On Thursday Army Col. James L. Pohl, the chief judge at the Guantanamo Bay war crimes court, said he would not heed President Obama’s request for a 120-day continuance, or delay, in prosecutions of terrorism suspects.
Supervising the trial of detainee Abd al-Rahim Hussein Mohammed Abdu Al-Nashiri, Pohl called the President’s motion unreasonable and unjust.
"We are consulting with the Pentagon and the Department of Justice to explore our options," White House press secretary Robert Gibbs told reporters. "I believe that all the other trials were stayed, which I think continues to give us what we need to evaluate who is at Gitmo and make the decisions commensurate with the executive order that the President signed."
Al-Nashiri has been identified as the former Persian Gulf Operations Chief for al Qaeda and the mastermind of the attack on the U.S.S. Cole. In March 2007 he testified in military court that he only confessed to certain crimes because he has been tortured for the past five years.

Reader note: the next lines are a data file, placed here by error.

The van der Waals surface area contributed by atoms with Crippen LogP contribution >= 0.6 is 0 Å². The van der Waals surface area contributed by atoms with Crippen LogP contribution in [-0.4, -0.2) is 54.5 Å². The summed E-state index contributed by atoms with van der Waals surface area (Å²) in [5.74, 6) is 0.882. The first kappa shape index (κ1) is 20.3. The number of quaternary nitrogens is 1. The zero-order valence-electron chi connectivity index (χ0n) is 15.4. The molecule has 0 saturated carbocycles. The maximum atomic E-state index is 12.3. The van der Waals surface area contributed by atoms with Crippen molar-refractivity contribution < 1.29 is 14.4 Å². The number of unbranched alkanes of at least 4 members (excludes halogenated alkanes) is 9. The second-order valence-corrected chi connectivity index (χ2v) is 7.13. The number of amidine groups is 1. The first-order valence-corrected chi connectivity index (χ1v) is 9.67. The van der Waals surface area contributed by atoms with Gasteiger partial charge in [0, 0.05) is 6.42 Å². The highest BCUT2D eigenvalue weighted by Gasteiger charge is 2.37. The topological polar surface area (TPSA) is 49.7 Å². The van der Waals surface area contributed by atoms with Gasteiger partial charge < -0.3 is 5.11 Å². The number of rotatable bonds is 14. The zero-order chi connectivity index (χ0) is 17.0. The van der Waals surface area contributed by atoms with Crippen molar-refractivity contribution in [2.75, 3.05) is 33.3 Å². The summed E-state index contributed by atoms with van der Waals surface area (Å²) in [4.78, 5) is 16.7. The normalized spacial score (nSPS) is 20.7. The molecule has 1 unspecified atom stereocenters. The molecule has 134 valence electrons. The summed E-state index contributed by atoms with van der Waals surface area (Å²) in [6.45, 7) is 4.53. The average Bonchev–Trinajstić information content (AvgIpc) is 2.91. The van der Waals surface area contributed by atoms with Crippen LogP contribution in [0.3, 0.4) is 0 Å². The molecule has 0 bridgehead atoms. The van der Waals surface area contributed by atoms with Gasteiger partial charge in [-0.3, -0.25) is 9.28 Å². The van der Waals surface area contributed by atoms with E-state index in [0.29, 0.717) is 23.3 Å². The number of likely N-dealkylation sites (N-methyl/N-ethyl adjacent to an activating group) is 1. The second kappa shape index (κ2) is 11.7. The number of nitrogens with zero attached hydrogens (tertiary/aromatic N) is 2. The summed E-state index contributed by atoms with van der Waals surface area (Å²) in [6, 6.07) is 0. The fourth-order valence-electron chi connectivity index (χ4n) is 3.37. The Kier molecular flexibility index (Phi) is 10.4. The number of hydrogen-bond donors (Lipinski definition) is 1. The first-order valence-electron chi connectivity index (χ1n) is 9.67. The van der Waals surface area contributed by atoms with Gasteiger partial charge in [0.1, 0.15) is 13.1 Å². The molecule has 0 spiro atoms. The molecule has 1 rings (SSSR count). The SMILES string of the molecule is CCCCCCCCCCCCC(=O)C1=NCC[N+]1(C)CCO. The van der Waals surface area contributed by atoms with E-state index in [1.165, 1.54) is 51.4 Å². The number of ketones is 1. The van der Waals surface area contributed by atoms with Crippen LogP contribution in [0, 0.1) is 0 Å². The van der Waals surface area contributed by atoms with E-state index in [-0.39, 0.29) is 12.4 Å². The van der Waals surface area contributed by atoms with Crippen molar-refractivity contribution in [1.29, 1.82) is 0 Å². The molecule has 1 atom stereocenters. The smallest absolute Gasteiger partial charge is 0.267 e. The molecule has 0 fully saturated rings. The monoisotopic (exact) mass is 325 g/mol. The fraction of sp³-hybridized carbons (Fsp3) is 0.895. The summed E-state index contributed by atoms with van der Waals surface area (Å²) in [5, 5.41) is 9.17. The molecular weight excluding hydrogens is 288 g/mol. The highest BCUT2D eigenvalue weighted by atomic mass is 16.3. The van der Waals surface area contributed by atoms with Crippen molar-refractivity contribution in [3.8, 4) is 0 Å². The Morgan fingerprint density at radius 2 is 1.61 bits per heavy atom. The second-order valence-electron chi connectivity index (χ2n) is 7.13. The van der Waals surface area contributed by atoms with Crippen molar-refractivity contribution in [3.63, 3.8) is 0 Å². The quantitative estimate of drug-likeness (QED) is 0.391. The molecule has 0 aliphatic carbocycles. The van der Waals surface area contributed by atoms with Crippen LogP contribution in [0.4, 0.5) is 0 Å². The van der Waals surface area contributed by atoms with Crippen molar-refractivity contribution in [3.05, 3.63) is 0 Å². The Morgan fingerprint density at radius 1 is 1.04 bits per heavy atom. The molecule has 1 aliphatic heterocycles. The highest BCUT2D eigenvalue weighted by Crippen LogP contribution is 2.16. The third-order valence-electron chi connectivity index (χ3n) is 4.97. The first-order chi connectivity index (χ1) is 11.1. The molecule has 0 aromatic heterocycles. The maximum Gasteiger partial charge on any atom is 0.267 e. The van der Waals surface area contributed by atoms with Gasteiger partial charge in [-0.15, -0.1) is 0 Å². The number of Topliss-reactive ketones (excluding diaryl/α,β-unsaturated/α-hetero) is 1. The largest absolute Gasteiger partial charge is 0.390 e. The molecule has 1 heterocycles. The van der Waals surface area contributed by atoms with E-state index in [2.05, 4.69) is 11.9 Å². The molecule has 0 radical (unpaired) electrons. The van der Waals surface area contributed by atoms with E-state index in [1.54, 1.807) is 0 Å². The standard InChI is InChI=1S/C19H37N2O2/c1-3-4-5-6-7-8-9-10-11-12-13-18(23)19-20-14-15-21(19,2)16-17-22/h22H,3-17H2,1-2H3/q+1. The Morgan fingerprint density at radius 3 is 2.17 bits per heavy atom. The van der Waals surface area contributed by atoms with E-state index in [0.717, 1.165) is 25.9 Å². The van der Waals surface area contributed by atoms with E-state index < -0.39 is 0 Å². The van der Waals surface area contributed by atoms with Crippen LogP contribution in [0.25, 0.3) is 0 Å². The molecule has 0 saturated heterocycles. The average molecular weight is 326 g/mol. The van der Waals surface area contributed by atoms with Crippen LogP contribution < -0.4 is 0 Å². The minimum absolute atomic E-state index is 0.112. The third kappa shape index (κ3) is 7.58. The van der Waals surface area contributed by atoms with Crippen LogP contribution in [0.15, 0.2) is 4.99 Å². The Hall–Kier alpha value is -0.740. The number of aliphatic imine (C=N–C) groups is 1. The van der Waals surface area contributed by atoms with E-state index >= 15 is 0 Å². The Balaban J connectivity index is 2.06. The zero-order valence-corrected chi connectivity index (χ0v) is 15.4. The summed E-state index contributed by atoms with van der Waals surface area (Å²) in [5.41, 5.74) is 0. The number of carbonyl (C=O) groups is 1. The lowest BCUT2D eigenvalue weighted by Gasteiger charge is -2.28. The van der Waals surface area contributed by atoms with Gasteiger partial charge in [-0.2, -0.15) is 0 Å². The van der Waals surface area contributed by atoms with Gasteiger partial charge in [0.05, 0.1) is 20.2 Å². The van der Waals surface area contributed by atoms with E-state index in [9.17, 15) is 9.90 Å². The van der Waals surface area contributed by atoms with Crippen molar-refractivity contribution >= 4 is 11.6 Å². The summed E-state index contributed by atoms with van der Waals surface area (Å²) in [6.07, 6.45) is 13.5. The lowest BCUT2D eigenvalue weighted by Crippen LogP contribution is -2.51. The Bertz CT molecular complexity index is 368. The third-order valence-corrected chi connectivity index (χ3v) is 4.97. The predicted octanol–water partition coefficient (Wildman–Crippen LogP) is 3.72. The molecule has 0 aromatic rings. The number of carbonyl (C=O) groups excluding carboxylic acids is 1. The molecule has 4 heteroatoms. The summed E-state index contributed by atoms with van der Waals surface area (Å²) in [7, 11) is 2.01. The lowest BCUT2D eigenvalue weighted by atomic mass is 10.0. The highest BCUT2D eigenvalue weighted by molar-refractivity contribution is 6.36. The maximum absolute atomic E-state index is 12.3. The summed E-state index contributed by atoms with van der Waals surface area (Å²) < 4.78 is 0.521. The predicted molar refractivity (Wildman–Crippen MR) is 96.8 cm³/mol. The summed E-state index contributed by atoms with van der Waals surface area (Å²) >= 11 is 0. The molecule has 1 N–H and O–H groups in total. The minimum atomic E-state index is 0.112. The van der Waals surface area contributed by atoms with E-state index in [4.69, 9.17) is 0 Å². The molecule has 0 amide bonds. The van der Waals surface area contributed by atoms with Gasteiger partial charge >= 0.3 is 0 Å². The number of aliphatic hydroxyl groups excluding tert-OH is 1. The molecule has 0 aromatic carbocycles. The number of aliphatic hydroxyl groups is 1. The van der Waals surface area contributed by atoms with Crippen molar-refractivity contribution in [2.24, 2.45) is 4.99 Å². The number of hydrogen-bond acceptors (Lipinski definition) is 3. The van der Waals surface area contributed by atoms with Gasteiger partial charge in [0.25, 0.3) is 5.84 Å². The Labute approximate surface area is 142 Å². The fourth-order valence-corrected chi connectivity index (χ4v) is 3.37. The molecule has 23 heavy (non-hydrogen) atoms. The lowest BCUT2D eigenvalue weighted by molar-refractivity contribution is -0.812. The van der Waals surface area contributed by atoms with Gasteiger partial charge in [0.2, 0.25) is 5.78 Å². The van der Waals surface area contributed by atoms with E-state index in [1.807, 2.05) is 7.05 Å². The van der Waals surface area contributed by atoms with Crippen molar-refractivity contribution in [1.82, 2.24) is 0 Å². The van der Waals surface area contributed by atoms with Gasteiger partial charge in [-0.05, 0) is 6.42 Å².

In his ruling, Pohl wrote that "On its face, the request to delay the arraignment is not reasonable," that "The public interest in a speedy trial will be harmed by the delay in the arraignment," "Granting the continuance do (sic) not serve the interests of justice" and therefore "The government request for a continuance in the arraignment until after 22 May 2009 is DENIED."
Pentagon spokesman Cmdr. Jeffrey D. Gordon said that "the Department of Defense is currently reviewing Judge Pohl’s ruling. We will be in compliance with the president’s orders regarding Guantanamo."